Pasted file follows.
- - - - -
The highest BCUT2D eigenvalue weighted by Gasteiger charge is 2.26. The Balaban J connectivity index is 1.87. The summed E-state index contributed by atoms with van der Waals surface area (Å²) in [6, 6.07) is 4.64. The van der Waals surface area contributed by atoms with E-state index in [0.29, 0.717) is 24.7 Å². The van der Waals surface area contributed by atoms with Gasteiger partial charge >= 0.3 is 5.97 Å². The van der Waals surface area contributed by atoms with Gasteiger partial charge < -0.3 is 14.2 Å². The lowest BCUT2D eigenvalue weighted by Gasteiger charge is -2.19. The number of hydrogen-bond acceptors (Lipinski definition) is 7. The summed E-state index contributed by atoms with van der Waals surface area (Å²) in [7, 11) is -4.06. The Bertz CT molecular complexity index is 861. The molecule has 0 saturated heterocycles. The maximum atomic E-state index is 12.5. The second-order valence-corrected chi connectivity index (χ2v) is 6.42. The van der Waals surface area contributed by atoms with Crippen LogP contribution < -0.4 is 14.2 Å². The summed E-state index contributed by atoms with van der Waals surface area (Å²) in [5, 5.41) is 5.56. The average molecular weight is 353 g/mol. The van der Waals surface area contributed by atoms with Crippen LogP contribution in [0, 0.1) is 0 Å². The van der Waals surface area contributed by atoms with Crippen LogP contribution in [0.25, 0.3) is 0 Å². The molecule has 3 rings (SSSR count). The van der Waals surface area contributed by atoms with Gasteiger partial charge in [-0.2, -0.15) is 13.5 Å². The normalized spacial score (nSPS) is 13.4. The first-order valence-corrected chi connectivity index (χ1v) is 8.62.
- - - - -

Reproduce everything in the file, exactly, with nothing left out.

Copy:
The highest BCUT2D eigenvalue weighted by Gasteiger charge is 2.26. The Balaban J connectivity index is 1.87. The summed E-state index contributed by atoms with van der Waals surface area (Å²) in [6, 6.07) is 4.64. The van der Waals surface area contributed by atoms with E-state index in [0.29, 0.717) is 24.7 Å². The van der Waals surface area contributed by atoms with Gasteiger partial charge >= 0.3 is 5.97 Å². The van der Waals surface area contributed by atoms with Gasteiger partial charge < -0.3 is 14.2 Å². The lowest BCUT2D eigenvalue weighted by Gasteiger charge is -2.19. The number of hydrogen-bond acceptors (Lipinski definition) is 7. The summed E-state index contributed by atoms with van der Waals surface area (Å²) in [7, 11) is -4.06. The Bertz CT molecular complexity index is 861. The molecule has 0 saturated heterocycles. The maximum atomic E-state index is 12.5. The second-order valence-corrected chi connectivity index (χ2v) is 6.42. The van der Waals surface area contributed by atoms with Crippen LogP contribution < -0.4 is 14.2 Å². The summed E-state index contributed by atoms with van der Waals surface area (Å²) in [5, 5.41) is 5.56. The average molecular weight is 353 g/mol. The van der Waals surface area contributed by atoms with Crippen LogP contribution in [0, 0.1) is 0 Å². The van der Waals surface area contributed by atoms with Crippen LogP contribution in [0.25, 0.3) is 0 Å². The molecule has 3 rings (SSSR count). The van der Waals surface area contributed by atoms with Gasteiger partial charge in [-0.2, -0.15) is 13.5 Å². The normalized spacial score (nSPS) is 13.4. The first-order valence-corrected chi connectivity index (χ1v) is 8.62.